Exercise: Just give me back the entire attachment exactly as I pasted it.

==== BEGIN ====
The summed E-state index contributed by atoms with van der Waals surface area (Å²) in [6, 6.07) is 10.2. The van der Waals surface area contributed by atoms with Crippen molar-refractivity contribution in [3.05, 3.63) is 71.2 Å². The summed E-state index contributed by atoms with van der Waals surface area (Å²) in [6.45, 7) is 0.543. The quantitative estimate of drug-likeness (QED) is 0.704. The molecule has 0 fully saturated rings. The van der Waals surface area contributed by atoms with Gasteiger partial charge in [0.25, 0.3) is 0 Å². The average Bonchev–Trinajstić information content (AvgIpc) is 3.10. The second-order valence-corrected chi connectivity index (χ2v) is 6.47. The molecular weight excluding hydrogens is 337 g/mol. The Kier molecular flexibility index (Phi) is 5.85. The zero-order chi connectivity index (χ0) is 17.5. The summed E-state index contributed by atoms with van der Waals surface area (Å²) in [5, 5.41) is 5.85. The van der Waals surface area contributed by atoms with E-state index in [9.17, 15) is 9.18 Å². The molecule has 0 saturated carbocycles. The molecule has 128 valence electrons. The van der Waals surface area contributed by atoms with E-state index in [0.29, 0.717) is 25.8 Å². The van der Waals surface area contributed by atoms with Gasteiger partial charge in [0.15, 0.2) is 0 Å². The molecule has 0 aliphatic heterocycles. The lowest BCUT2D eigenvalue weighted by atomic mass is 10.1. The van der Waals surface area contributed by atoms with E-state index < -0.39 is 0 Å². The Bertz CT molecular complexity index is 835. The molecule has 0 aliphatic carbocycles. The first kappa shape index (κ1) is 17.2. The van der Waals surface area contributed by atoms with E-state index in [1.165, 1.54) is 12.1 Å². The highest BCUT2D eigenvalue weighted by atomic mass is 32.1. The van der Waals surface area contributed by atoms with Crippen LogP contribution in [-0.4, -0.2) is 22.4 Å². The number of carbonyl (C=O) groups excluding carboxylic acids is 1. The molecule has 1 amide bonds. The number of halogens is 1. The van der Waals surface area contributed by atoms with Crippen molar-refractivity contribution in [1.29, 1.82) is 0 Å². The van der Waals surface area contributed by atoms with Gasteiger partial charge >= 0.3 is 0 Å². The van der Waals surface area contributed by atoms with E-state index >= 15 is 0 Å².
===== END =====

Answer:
The summed E-state index contributed by atoms with van der Waals surface area (Å²) in [6, 6.07) is 10.2. The van der Waals surface area contributed by atoms with Crippen molar-refractivity contribution in [3.05, 3.63) is 71.2 Å². The summed E-state index contributed by atoms with van der Waals surface area (Å²) in [6.45, 7) is 0.543. The quantitative estimate of drug-likeness (QED) is 0.704. The molecule has 0 fully saturated rings. The van der Waals surface area contributed by atoms with Gasteiger partial charge in [0.25, 0.3) is 0 Å². The average Bonchev–Trinajstić information content (AvgIpc) is 3.10. The second-order valence-corrected chi connectivity index (χ2v) is 6.47. The molecular weight excluding hydrogens is 337 g/mol. The Kier molecular flexibility index (Phi) is 5.85. The zero-order chi connectivity index (χ0) is 17.5. The summed E-state index contributed by atoms with van der Waals surface area (Å²) in [5, 5.41) is 5.85. The van der Waals surface area contributed by atoms with E-state index in [9.17, 15) is 9.18 Å². The molecule has 0 saturated carbocycles. The molecule has 128 valence electrons. The van der Waals surface area contributed by atoms with E-state index in [0.29, 0.717) is 25.8 Å². The van der Waals surface area contributed by atoms with Gasteiger partial charge in [0.15, 0.2) is 0 Å². The molecule has 0 aliphatic heterocycles. The lowest BCUT2D eigenvalue weighted by atomic mass is 10.1. The van der Waals surface area contributed by atoms with E-state index < -0.39 is 0 Å². The Bertz CT molecular complexity index is 835. The molecule has 0 aliphatic carbocycles. The first kappa shape index (κ1) is 17.2. The van der Waals surface area contributed by atoms with E-state index in [1.165, 1.54) is 12.1 Å². The highest BCUT2D eigenvalue weighted by atomic mass is 32.1. The van der Waals surface area contributed by atoms with Crippen LogP contribution in [-0.4, -0.2) is 22.4 Å². The number of carbonyl (C=O) groups excluding carboxylic acids is 1. The molecule has 1 amide bonds. The number of halogens is 1. The van der Waals surface area contributed by atoms with Crippen molar-refractivity contribution in [1.29, 1.82) is 0 Å². The van der Waals surface area contributed by atoms with Gasteiger partial charge >= 0.3 is 0 Å². The van der Waals surface area contributed by atoms with E-state index >= 15 is 0 Å².